Merle Shenk serves on the DOVE International apostolic council and is the associate pastor of Newport Church.

 

Locating, Growing and Incorporating Intercessors for Your Ministry

Locating, Growing and Incorporating Intercessors for Your Ministry

 

Incorporating those who pray over you and your vision for church planting seems like a no brainer. But how do you identify these persons and better yet, how do you keep them praying?

When asking someone to pray for you concerning a specific mission, often the response is to receive a yawn, then a look in another direction and finally a nonchalant response like, “Uh, yeah, ok.”

 

But it doesn’t have to be that way. My wife and I were on the lookout for a small band of persons who loved us, loved what we were called to and wanted to know more about that call. It was also advantageous for them to have a heart to pray for us. We watched and waited and soon discovered there were such persons in our lives. We approached them with the question, “Hey, we really appreciate your personal interest, your questions about what we’re doing and your heart to even mention praying for us, would you be interested in joining a team of intercessors?”

 

You have identified them and you approach them. Rarely have we had someone approach us. Most persons do not even think in those terms, but when you define the prayer ministry description and how you will not inundate them with daily email, they normally respond with a resounding yes. We ask for a one-year commitment only. At the end of each year, we approach them and ask if they would like to continue to serve in the intercessory role for another year.

 

Obviously this person loves to pray as well. You know they have a committed relationship to God and are mature enough to not be seeking information about your personal life, but rather long for you and your vision to succeed. These are persons whom you have not just met at a first time gathering, but are persons who you have a track record with and you’re aware of their faithful heart.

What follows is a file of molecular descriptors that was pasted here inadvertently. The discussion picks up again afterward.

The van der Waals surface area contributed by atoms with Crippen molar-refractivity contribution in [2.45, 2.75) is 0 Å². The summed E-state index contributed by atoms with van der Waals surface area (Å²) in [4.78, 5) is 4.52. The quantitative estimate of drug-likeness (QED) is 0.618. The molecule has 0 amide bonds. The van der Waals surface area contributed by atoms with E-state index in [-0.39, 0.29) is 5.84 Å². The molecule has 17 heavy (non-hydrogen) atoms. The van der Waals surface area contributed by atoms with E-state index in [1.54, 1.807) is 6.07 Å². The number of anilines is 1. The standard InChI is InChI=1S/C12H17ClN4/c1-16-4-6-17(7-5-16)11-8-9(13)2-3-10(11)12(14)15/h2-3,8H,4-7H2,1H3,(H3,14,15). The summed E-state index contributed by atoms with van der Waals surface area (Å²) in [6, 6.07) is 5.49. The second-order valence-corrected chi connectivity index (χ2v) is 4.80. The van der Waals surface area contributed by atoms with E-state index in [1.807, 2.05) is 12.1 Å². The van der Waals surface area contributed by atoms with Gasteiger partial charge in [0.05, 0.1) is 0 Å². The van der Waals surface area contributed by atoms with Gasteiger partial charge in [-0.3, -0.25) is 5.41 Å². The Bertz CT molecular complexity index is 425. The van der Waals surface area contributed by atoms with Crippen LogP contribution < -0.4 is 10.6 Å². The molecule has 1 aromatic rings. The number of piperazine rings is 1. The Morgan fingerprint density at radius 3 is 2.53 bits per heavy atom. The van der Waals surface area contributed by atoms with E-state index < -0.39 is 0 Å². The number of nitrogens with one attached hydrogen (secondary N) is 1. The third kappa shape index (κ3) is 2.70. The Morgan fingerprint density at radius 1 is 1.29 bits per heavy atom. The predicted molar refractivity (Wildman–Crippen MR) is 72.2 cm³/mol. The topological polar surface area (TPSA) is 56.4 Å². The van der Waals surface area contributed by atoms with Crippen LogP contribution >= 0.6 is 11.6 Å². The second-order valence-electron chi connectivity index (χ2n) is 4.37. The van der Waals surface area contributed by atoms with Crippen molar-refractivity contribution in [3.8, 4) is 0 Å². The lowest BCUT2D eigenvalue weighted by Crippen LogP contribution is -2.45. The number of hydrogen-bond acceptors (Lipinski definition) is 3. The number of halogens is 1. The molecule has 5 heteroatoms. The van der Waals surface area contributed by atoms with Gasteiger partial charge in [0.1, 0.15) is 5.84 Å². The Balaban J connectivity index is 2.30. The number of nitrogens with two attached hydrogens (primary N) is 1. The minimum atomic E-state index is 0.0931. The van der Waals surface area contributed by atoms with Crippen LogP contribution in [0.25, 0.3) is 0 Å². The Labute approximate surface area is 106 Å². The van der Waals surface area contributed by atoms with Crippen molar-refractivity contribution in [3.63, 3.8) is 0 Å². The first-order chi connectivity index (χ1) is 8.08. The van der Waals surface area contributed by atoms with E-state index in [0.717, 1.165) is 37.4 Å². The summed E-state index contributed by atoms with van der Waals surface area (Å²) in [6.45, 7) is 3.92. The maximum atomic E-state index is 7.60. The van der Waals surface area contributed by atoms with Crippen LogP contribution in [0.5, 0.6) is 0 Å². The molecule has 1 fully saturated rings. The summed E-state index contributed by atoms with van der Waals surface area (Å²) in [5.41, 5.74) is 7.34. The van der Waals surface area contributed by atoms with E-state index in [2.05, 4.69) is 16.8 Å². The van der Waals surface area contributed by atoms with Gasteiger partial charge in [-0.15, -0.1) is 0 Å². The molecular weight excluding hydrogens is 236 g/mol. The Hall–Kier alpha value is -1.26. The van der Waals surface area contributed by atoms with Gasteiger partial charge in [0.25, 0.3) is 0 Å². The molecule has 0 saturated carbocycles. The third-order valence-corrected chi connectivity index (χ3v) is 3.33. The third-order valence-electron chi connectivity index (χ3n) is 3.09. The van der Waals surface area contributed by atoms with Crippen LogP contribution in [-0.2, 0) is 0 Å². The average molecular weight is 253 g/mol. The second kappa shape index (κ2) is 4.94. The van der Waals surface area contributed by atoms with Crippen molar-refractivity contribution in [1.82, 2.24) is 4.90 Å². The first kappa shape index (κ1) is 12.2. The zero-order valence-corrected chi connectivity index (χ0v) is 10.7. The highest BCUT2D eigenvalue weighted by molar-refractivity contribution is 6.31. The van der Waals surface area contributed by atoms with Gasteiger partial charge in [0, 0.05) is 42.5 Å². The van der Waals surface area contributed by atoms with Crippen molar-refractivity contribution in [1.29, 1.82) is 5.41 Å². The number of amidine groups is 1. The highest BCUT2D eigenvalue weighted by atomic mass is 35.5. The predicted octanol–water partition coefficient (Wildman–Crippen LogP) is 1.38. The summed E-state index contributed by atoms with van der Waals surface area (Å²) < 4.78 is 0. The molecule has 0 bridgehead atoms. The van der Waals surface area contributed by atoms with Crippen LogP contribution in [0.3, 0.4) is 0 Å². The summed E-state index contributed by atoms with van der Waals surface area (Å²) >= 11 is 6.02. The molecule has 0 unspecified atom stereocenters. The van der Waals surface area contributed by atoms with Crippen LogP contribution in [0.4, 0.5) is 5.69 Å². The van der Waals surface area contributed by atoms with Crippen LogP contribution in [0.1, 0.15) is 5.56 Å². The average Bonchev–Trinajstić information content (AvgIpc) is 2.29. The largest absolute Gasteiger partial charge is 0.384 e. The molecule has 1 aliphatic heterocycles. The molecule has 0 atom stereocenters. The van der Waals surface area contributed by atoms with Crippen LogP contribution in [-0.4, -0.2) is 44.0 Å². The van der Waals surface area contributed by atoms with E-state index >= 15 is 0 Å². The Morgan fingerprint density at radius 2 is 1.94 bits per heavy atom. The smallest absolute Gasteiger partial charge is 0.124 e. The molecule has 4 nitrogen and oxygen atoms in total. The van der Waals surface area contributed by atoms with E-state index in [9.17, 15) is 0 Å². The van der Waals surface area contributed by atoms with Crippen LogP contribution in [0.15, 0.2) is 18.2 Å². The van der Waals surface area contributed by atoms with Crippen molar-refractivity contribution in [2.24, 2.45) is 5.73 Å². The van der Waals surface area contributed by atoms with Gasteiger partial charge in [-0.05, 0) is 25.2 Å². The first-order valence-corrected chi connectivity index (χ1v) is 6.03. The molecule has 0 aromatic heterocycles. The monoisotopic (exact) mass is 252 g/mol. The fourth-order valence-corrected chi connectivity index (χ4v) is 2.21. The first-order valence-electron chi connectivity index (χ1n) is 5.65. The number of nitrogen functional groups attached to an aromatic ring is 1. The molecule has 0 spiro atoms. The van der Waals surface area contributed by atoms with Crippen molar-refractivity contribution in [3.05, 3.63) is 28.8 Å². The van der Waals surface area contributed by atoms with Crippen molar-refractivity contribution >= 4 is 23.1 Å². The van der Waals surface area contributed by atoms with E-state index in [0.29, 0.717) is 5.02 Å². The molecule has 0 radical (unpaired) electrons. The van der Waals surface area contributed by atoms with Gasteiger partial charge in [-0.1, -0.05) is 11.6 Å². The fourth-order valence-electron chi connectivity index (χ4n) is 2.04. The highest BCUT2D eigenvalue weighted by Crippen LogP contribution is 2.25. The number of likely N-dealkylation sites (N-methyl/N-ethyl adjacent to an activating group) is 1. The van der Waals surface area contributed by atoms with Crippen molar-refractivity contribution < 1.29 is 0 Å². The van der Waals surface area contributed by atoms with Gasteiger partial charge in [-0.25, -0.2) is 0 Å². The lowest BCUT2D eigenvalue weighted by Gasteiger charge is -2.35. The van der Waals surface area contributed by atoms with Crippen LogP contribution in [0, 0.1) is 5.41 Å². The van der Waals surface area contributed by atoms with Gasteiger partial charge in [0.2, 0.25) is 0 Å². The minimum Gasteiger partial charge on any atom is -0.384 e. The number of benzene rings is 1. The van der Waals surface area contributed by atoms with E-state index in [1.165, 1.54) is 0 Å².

We will email prayer requests that are both personal and ministry oriented. We have that level of confidence in our team. Speaking of confidence, we ask that everything we share remain confidential – between them and their heavenly Father only. Normally we email them twice a month with a brief as possible prayer update. Please note, these email prayer requests, updates and praises need to be consistent from you to them or you will send the message that the intercessors are an afterthought.

 

We tell our intercessors that we are not looking for return email unless Holy Sprit speaks something to them and they are compelled to respond with a scripture, a prophetic word or an encouragement. Otherwise we have no expectation of ongoing email conversation.

 

Some persons we know meet face-to-face with their team, but our team is spread all over the USA and that simply is not possible. When we can, we will meet individually with members. We also pray for them and regularly thank them for voluntarily being a part of the ministry. And, at Christmas time we’ll remember them with a card of thanks and sometimes a gift.

 

All in all, we take confidence in the Father calling these persons to us, having developed a heart for prayer and we find reassurance through the protection in offensive and defensive personal prayer for our travel, our speaking and our oversight ministry. You can enjoy this same reassurance in the Spirit with a team of intercessors. Start with one committed person and grow a team from there. You’ll immediately be aware of the benefits.

  • Steve Prokopchak

 

Steve serves full-time as a pastoral overseer at DOVE Christian Fellowship International, a ministry which takes him all over the globe teaching, training, and supporting church leaders.